If you happen to be a hunter who prefers an enclosing from which to hunt, you have a few different kinds of deer stands to select from. One option that might pass through your mind might be a tree stand. You can find tree stands in three basic styles: hang-on tree stands, climber tree stands, and ladder stands. You also might consider getting a tripod deer stand, ground blind, or tower deer stand. These choices provide you a more hidden hunting space to help mask your movements and scent. What are the differences, positives, and negatives between all of these stands?
Tripod stands are basically what the name says - they are a stand with three legs and a seat on top. There are a few large tripod stands that have been built to hold more than just one person. Tripod deer stands do however leave you exposed in the open when compared to ground blinds or box blinds. The greatest plus side of these deer stands is that they are cheaper than their more enclosed deer stand counterparts, and that you do not need a tree! While it is standard for most hunters to spend their time hunting in the thick woods, some prefer to lay and wait in open pastures. If the vegetation is overgrown, you might lose some deer, but not with tripod deer stands.
Ladder tree stands usually begin at around 14 feet, but they can go as high as 25 feet. Ladder stands are sometimes built with legs that you can change the height on. If your ladder tree stand doesn't have extend-able legs, then you are constricted as to the number of trees you can set up your stand in. As you can guess, a collapsable ladder stand is much easier to transport than a deer stand that is 20' in length. Although it is rarer, but there are ladder stands designed for two persons.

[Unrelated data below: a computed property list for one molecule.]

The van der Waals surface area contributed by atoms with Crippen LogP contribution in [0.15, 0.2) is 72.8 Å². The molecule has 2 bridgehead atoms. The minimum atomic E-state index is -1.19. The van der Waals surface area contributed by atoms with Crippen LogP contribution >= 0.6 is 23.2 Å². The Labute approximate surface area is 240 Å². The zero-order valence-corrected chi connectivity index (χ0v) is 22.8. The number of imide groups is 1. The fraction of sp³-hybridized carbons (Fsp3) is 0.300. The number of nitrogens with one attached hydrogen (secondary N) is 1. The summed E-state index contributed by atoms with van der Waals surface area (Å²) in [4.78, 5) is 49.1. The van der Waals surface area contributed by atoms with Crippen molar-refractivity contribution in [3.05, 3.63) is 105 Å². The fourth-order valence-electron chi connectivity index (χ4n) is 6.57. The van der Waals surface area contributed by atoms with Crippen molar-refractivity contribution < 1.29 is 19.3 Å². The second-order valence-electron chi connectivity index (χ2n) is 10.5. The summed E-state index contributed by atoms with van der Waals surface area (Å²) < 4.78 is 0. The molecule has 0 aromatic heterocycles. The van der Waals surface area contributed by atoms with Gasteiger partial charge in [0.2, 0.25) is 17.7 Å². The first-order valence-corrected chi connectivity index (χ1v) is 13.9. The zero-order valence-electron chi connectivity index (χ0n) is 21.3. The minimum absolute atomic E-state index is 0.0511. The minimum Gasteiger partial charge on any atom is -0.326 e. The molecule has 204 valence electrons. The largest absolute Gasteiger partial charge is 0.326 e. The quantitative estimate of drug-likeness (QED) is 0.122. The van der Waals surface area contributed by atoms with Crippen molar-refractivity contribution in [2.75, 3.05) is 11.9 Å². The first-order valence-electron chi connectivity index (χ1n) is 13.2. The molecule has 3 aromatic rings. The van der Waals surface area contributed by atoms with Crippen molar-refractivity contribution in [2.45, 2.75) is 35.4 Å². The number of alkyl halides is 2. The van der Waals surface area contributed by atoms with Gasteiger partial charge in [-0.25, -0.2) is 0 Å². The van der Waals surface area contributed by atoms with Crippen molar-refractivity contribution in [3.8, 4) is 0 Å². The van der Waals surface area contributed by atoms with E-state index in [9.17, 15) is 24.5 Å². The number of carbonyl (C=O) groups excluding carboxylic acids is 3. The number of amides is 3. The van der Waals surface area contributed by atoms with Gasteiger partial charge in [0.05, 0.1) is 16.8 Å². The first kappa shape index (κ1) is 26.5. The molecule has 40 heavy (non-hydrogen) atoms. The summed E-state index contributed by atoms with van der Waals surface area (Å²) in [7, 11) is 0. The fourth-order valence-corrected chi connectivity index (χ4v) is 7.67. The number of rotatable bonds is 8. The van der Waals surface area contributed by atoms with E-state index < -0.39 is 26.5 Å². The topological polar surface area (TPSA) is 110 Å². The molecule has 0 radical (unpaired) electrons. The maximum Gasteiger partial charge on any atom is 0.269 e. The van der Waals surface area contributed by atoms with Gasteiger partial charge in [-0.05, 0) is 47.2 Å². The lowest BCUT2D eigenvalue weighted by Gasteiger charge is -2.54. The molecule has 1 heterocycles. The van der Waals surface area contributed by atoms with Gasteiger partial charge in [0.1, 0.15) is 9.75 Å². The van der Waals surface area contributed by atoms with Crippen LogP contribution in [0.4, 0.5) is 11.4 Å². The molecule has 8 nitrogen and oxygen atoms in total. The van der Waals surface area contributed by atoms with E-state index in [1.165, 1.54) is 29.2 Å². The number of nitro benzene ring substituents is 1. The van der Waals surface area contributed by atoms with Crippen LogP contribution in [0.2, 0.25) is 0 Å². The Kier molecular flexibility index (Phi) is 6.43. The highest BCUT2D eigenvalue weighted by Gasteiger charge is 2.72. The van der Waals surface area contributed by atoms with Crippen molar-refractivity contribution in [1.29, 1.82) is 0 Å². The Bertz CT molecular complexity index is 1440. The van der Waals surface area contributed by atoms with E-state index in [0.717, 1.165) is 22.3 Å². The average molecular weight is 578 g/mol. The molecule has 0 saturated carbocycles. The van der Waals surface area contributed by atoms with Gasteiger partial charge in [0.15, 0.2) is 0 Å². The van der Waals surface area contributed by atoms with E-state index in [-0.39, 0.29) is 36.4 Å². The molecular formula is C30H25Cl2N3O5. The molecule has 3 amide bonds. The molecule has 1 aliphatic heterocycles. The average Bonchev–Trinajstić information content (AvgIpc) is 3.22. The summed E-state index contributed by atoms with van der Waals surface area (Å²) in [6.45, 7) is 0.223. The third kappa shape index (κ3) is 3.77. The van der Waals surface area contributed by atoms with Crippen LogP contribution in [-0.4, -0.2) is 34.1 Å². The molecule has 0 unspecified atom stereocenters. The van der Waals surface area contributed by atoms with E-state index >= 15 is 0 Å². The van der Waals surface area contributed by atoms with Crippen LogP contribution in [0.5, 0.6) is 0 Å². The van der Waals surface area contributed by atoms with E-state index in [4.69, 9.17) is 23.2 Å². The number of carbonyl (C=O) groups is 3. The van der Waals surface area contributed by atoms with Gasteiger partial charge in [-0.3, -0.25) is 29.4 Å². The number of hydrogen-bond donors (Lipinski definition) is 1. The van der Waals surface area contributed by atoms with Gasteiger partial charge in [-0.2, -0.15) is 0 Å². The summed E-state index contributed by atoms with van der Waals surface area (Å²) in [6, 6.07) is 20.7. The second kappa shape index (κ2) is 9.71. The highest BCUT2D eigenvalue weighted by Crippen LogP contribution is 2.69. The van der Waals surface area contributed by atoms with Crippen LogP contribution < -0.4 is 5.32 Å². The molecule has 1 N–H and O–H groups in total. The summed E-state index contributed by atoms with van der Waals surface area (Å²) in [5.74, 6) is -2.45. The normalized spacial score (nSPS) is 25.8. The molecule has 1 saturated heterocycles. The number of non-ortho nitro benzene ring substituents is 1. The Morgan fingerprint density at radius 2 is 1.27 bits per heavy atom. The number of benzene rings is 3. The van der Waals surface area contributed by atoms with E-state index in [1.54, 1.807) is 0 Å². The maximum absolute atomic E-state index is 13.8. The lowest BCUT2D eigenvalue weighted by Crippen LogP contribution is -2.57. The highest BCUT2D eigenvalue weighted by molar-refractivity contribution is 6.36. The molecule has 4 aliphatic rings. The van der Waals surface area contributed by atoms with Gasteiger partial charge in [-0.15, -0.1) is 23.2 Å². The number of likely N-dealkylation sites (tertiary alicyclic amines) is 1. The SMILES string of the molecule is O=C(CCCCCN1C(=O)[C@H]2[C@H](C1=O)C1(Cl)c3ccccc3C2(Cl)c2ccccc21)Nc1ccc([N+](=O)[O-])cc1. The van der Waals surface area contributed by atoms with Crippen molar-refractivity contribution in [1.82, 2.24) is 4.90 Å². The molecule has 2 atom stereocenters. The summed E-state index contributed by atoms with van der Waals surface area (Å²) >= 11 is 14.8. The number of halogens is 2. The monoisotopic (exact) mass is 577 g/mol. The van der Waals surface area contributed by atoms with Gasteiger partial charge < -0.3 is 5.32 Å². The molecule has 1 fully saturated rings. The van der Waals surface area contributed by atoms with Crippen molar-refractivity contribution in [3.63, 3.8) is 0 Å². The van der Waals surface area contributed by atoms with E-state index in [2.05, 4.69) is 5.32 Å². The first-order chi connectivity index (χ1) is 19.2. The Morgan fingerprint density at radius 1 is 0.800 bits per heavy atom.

The primary difference when it comes to treestands and tripod deer stands is the seat that moves. There are some tree stands however which allow you to adjust the up and down angle of your seat. Be careful if you have a swivel seat for your tripod stand to be positive that you can move around in your chair without squeaking noises.
If you desire to be able to make movements while in your stand and not care about deer smelling, hearing, or seeing you, then you should consider looking at going with a tower deer blind or ground blind. These help to keep you obscure. They also come with windows that provide for decent shooting rails so that you won't need to take your shot freehanded like you do from some tree stands. Some makers offer just the blind itself while others provide the blind plus a platform to put it on. Some deer blinds come with conversion tops that can be used as needed to protect you from the sight of a deer.
For more information about and to find out where to get cheap dear stands as well as to find plans on how to build your own, visit the Deer Stands homepage at http://www.deer-stands.net.
What's a great bug out/assault pack?
I'm looking to build a bug out bag.
I'm trying to find a right bag for the job. I'm not so much looking for a 72 hour pack but more for the needs if I had to leave and that backpack became my most precious item. I'm thinking of one that can have years of outside abuse/camo/Molle. Also one that is load bearing so if I needed to attach my rifle and hike for days with it would be no problem. But at the same time I want t to be compact enough for a urban enviroment, but still can provide lots of space/pockets for survival necessities.
Bug out is a specific brand instead of a style and it is a decent pack with a mild frame so its puts the weight on your hips where it belongs the other good things about it is that it has plenty of molle strap points and is the exact regulations for a carry on for a plane also its only $79. black hawk makes better ones but for a comparable one toy would pay no less than $150.
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